This igloo village in Detroit has a unique business model and delicious, healthy food

DETROIT – Take two friends who met in college, add a transplant from Flint, put them on the east side of Detroit, sprinkle in a pandemic, add a few igloos and look at it all through the lens of community engagement, and you have the totally unique dining experience that is East Eats.

“It started as a social experiment,” said Lloyd M. Talley. “If you put 12 domes in a lot on the east side of Detroit for a year, what happens? How do they stand up? Will people enjoy it?”

East Eats was the winner of our Detroit metro area poll for Michigan’s Best Outdoor Dining. They narrowly beat out Benstein Grille in Commerce Township. Coming in third was Bobcat Bonnie’s, which has five locations throughout the Detroit area, and all have some form of outdoor dining.

It’s been quite a journey to bring three friends together to open this space. Talley is from New York, and met Detroit native Kwaku Osei-Bonsu when they were students at Howard University. Talley went on to get his master’s and doctoral degree at University of Pennsylvania, and then attended the University of Michigan for post doctoral work in Human Development. Osei-Bonsu was teaching in the Detroit Public Schools system, and had founded Detroit Black Restaurant Week. Nygel Fyvie is a Flint native, and came on board to consult on the food side of things.

Osei-Bonsu had recently purchased a house in the Chalmers-Jefferson neighborhood that is located on the east side of Detroit, right across the street from the old Chrysler factory. Since he was a neighborhood resident, he had the opportunity to bid on the abandoned lot that was right behind his house. The partners, who all had an interest in doing something for the community, hatched a plan last year during the first pandemic shutdown.

Talley tapped into his training in psychology and human development to formulate a plan. “I knew that people in a few months would have cabin fever, and would be suffering, because they have to be inside so much. They’re going to make decisions that won’t be the most healthful, because they want to get out of the house. Knowing that Kwaku had this plot of land, and that we had a background in community development, we thought why not meet that need? Of the mental health of the community, and trying to preserve the social connection in a socially-distanced world.”

“So we said domes, outside, in a side lot,” Talley said. “People might think that we’re crazy, but once they see it, we think that they’ll really get it.”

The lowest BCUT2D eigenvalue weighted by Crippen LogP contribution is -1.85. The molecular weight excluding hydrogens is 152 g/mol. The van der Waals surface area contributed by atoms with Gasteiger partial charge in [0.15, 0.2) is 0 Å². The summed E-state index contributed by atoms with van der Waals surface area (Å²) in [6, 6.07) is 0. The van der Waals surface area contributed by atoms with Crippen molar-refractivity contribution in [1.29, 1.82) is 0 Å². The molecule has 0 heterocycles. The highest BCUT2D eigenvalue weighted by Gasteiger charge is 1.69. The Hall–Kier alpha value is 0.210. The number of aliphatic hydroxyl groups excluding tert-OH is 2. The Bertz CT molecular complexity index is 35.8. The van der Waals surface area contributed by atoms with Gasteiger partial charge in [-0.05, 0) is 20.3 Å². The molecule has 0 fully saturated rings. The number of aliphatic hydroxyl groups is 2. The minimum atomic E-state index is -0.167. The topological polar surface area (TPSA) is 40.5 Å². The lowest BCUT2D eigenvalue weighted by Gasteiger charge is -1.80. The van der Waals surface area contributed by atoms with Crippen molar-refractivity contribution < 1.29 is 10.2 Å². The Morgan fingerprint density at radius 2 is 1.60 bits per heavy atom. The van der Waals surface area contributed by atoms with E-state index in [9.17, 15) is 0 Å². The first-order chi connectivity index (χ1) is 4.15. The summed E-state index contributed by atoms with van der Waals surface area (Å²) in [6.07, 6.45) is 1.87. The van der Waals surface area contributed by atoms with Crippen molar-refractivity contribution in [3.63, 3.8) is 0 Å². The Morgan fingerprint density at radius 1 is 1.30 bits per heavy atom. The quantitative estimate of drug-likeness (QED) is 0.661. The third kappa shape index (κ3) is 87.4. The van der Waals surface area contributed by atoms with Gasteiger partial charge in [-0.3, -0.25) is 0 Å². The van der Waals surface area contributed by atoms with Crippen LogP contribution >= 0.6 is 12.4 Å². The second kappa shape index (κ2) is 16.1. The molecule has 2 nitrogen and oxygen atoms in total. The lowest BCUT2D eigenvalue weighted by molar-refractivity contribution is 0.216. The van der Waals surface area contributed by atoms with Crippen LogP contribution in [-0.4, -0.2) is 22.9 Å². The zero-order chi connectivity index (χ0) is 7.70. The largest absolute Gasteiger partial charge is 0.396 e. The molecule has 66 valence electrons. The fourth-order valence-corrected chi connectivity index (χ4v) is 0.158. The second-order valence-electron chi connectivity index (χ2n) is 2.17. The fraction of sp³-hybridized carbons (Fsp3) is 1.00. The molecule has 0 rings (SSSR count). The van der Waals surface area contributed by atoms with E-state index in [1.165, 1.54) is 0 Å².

Lloyd had seen something similar in New York City, an igloo bar on the rooftop of a skyscraper. “When I went the wind was blowing and it was freezing cold outside. And I thought if these domes can last on a rooftop in New York, they most certainly can help us take advantage of the beautiful Michigan weather and seasons,” he said with a laugh.

This is not your typical restaurant, nor is it just a patio that happens to have a few igloos scattered across it. The entire concept of East Eats is based on the igloos. In fact, there is no actual kitchen on site. Instead, the partners’ company, Tiny Dine, leases kitchen space from nearby catering company LoneStar Catering, which is located just one mile up the street. The culinary team cooks all the food here, and then packages it in individual portions, and packs the dishes into insulated carry packs. Each pack then gets delivered to the correct igloo within 15 minutes of the reservation start time. Guests have two hours to spend in the igloos, and can choose to eat their hot food whenever they wish.

“Once you get into an igloo, you realize it’s not as bad as you thought it would be,” said Talley. In fact, the ones at East Eats are spacious, cozy to the point of being really warm, and charming with twinkly lights. Gazing out around the lot, it truly feels like a garden of glowing domes have sprouted up right in the middle of the city.

This arrangement allowed the partners to totally bootstrap their efforts, combing funds to purchase the 12 specially-designed igloos, instead of investing in expensive kitchen equipment. Originally, they leased a food truck and parked it on site, but as temperatures dropped, this became more impractical. That’s when they reached out to LoneStar owner and chef Maurice Wallace, who liked the idea of his kitchen being used more in what is typically a catering off-season.

East Eats

The igloos at East Eats in Detroit are individually heated, and strung with twinkly

They put a lot of thought into what type of igloo would work year-round. “We’ve seen two things occur,” said Talley. “One, a lot of people are going to think that this outdoor dining thing is only for the winter. If you have ever been in an igloo, the ones with the clear plastic on the outside, in the summertime, it’s a greenhouse. If we want this to be able to go all year, we need to invest in domes that don’t just have a plastic cover that as soon as March 15 comes, they’ll be completely unusable. We wanted to have something that would be more versatile.”